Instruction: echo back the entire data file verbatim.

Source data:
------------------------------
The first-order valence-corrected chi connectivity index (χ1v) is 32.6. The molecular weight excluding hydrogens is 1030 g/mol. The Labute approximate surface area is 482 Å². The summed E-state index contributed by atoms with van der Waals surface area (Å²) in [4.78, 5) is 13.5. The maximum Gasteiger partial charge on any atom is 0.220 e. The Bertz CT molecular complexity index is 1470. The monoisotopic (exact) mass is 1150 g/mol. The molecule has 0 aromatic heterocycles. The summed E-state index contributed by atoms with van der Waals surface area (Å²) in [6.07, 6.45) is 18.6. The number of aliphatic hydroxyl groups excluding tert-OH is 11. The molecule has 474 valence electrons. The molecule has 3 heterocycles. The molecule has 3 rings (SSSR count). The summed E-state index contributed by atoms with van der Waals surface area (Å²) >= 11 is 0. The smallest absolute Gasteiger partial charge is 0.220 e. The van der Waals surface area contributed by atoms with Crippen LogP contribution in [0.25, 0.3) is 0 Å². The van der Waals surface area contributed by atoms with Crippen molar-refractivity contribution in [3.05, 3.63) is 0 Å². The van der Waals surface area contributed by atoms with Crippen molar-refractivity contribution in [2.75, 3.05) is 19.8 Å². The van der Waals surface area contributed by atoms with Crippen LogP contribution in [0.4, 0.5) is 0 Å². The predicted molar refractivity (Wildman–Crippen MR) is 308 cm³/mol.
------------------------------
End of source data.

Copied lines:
The first-order valence-corrected chi connectivity index (χ1v) is 32.6. The molecular weight excluding hydrogens is 1030 g/mol. The Labute approximate surface area is 482 Å². The summed E-state index contributed by atoms with van der Waals surface area (Å²) in [4.78, 5) is 13.5. The maximum Gasteiger partial charge on any atom is 0.220 e. The Bertz CT molecular complexity index is 1470. The monoisotopic (exact) mass is 1150 g/mol. The molecule has 0 aromatic heterocycles. The summed E-state index contributed by atoms with van der Waals surface area (Å²) in [6.07, 6.45) is 18.6. The number of aliphatic hydroxyl groups excluding tert-OH is 11. The molecule has 474 valence electrons. The molecule has 3 heterocycles. The molecule has 3 rings (SSSR count). The summed E-state index contributed by atoms with van der Waals surface area (Å²) >= 11 is 0. The smallest absolute Gasteiger partial charge is 0.220 e. The van der Waals surface area contributed by atoms with Crippen LogP contribution in [0.25, 0.3) is 0 Å². The van der Waals surface area contributed by atoms with Crippen molar-refractivity contribution in [3.05, 3.63) is 0 Å². The van der Waals surface area contributed by atoms with Crippen molar-refractivity contribution in [2.75, 3.05) is 19.8 Å². The van der Waals surface area contributed by atoms with Crippen LogP contribution in [0.4, 0.5) is 0 Å². The predicted molar refractivity (Wildman–Crippen MR) is 308 cm³/mol.